2019 Heritage Award Recipients
Paul Abrams (posthumous) A&S ’56
Paul Abrams spent much of his life giving back to Johns Hopkins University in a variety of ways. He lent thoughtful advice and counsel on the boards of the Krieger School of Arts and Sciences and SAIS, and as a University Trustee. He established a scholarship to ensure under-represented students had access to the promise of a Hopkins education, and he supported internship opportunities for students interested in the world of fine art. Mr. Abrams and his wife Natalie also helped build philanthropic support for Hopkins in their local community by hosting events in their home. Mr. Abrams graduated with a bachelor’s degree from Krieger School of Arts and Sciences in 1956. He embodied what it meant to be a model alumnus. He was a visionary real estate developer, lover of fine art, writer, photographer, and patron of the performing arts. His appreciation for his Hopkins experience lives on in his legacy and his family’s continuation of that support.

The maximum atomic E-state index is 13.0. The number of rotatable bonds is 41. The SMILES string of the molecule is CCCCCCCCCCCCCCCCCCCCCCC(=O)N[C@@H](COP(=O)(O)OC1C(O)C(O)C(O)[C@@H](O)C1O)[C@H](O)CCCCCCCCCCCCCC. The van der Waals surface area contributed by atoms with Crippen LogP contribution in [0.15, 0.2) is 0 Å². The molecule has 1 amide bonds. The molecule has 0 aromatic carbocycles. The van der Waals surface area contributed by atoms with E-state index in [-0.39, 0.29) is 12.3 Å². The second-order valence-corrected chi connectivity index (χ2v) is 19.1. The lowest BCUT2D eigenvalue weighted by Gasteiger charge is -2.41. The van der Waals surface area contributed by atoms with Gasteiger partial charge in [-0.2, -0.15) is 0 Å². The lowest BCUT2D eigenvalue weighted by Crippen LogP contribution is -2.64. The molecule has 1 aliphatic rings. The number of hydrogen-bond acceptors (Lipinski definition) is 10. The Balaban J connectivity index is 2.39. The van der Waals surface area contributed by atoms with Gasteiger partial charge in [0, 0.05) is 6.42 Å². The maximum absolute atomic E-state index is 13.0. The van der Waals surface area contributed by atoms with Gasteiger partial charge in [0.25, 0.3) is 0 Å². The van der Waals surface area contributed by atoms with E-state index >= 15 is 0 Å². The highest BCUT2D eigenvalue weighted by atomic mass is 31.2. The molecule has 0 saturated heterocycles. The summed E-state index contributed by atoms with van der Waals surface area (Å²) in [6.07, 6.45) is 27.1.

Jonathan E. Bradley Bus ’09 (MBA)